* * * * *
BY ORDER OF THE SECRETARY OF WAR:
OFFICIAL:
EDWARD F. WITSELL
Major General
Acting the Adjutant General
G.C. MARSHALL
Chief of Staff

Returning Soldiers: It’s Your America

The Army during World War II had training films for everything including demobilization.  This one, Returning Soldiers: It’s Your America, stars actor Arthur Kennedy who spent his war making training films for the Army Air Corps.  This film told the returning troops an essential truth:  they were coming back different men.  It also reminded them why they had gone through this life changing experience:  America.  Unusually well done for a training film, and I appreciated the device of using a Lincoln penny to convey the meaning of America to the soldier in the film.

At the end of his harrowing combat memoir, aptly entitled To Hell and Back, Audie Murphy, the most decorated US soldier in World War II, I think spoke for a lot of combat veterans when he ended with these lines (They are made more poignant because Murphy would continue to have nightmares about the War for the rest of his life.): Continue reading

To Hell and Back

“I never liked being called the ‘most decorated’ soldier. There were so many guys who should have gotten medals and never did–
guys who were killed.”

Audie Murphy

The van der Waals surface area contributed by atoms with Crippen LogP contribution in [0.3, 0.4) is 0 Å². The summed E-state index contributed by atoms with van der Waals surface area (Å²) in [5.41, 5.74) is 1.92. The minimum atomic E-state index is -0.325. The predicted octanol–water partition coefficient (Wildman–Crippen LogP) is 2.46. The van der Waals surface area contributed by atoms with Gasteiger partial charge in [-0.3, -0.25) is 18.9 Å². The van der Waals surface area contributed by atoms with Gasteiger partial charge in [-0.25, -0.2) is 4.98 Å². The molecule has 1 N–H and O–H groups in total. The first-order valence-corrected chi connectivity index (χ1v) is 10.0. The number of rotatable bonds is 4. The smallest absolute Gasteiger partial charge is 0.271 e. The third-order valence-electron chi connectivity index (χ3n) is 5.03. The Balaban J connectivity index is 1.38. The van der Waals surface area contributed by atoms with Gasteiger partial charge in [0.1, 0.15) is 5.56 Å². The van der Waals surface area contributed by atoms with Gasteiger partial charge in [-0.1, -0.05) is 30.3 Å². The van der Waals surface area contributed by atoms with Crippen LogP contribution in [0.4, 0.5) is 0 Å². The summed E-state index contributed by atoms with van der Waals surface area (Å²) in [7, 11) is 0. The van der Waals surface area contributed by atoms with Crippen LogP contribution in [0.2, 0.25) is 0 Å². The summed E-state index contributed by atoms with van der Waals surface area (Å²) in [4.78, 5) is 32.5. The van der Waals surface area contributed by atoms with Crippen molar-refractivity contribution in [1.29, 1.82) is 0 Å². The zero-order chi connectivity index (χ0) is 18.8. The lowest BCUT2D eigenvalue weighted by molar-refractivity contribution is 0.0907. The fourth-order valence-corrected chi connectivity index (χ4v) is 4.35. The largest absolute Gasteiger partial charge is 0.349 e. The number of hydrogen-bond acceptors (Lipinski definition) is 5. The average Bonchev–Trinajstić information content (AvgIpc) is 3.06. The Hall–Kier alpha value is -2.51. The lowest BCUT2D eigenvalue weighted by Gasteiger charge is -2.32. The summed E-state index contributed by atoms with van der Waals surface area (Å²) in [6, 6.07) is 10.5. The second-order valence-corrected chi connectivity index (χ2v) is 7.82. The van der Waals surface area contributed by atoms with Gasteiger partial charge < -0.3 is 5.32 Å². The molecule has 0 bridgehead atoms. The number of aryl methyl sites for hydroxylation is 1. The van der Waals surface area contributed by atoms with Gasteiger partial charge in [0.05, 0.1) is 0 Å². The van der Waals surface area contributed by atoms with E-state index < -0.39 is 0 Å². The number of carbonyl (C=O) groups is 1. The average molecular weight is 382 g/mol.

Today would be the 88th birthday of Audie Murphy if he had not died in a plane crash, fittingly enough on Memorial Day weekend, forty-three years ago.

In the Fifties actor Audie Murphy achieved stardom, mainly in Westerns.  Murphy looked like a typical Hollywood “pretty boy” but he was anything but.  From a family of 12 in Texas, he was the sixth child, Murphy had dropped out of school in the fifth grade to help support his dirt poor family after his worthless father ran off.    His mother died in 1941.  In 1942 he enlisted in the Army at 16, lying about his birthday, partially to help support his younger brothers and sister and partially because he dreamed of a military career.  He served with the Third Infantry Division in North Africa, Sicily, Italy, France and Germany.  By the end of the War, just before  his 19th birthday, he was a First Lieutenant and had earned, in hellish combat, a Medal of Honor, a Distinguished Service Cross, two Silver Stars, a Legion of Merit, a French Legion of Honor, a French Croix de Guerre, a Belgian Croix de Guerre, two Bronze Stars and three Purple Hearts.  He was the most decorated soldier of the US Army in World War 2.  Here is his Medal of Honor Citation  which helps explain why Murphy entitled his war memoir  To Hell and Back: